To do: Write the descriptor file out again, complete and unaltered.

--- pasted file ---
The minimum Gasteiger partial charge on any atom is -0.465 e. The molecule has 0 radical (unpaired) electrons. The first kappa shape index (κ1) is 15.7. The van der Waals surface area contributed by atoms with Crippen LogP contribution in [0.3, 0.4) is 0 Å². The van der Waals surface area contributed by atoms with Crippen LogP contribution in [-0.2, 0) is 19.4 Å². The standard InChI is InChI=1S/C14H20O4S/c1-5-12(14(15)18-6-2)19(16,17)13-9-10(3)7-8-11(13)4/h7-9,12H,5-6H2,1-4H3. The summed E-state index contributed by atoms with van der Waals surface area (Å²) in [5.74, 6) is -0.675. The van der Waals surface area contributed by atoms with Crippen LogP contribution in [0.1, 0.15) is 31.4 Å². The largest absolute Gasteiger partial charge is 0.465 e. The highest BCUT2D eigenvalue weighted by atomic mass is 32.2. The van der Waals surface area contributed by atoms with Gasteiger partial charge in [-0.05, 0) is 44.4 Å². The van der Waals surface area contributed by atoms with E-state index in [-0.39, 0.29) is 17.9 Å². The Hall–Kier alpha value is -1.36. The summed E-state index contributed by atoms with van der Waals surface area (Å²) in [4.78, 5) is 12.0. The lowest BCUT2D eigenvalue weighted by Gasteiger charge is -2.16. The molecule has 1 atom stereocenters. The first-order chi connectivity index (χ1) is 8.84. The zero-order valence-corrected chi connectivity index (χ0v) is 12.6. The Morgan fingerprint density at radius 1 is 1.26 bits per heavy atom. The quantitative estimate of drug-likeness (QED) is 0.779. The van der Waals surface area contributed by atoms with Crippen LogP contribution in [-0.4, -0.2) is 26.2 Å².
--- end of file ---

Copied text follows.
The minimum Gasteiger partial charge on any atom is -0.465 e. The molecule has 0 radical (unpaired) electrons. The first kappa shape index (κ1) is 15.7. The van der Waals surface area contributed by atoms with Crippen LogP contribution in [0.3, 0.4) is 0 Å². The van der Waals surface area contributed by atoms with Crippen LogP contribution in [-0.2, 0) is 19.4 Å². The standard InChI is InChI=1S/C14H20O4S/c1-5-12(14(15)18-6-2)19(16,17)13-9-10(3)7-8-11(13)4/h7-9,12H,5-6H2,1-4H3. The summed E-state index contributed by atoms with van der Waals surface area (Å²) in [5.74, 6) is -0.675. The van der Waals surface area contributed by atoms with Crippen LogP contribution in [0.1, 0.15) is 31.4 Å². The largest absolute Gasteiger partial charge is 0.465 e. The highest BCUT2D eigenvalue weighted by atomic mass is 32.2. The van der Waals surface area contributed by atoms with Gasteiger partial charge in [-0.05, 0) is 44.4 Å². The van der Waals surface area contributed by atoms with E-state index in [-0.39, 0.29) is 17.9 Å². The Hall–Kier alpha value is -1.36. The summed E-state index contributed by atoms with van der Waals surface area (Å²) in [4.78, 5) is 12.0. The lowest BCUT2D eigenvalue weighted by Gasteiger charge is -2.16. The molecule has 1 atom stereocenters. The first-order chi connectivity index (χ1) is 8.84. The zero-order valence-corrected chi connectivity index (χ0v) is 12.6. The Morgan fingerprint density at radius 1 is 1.26 bits per heavy atom. The quantitative estimate of drug-likeness (QED) is 0.779. The van der Waals surface area contributed by atoms with Crippen LogP contribution in [-0.4, -0.2) is 26.2 Å².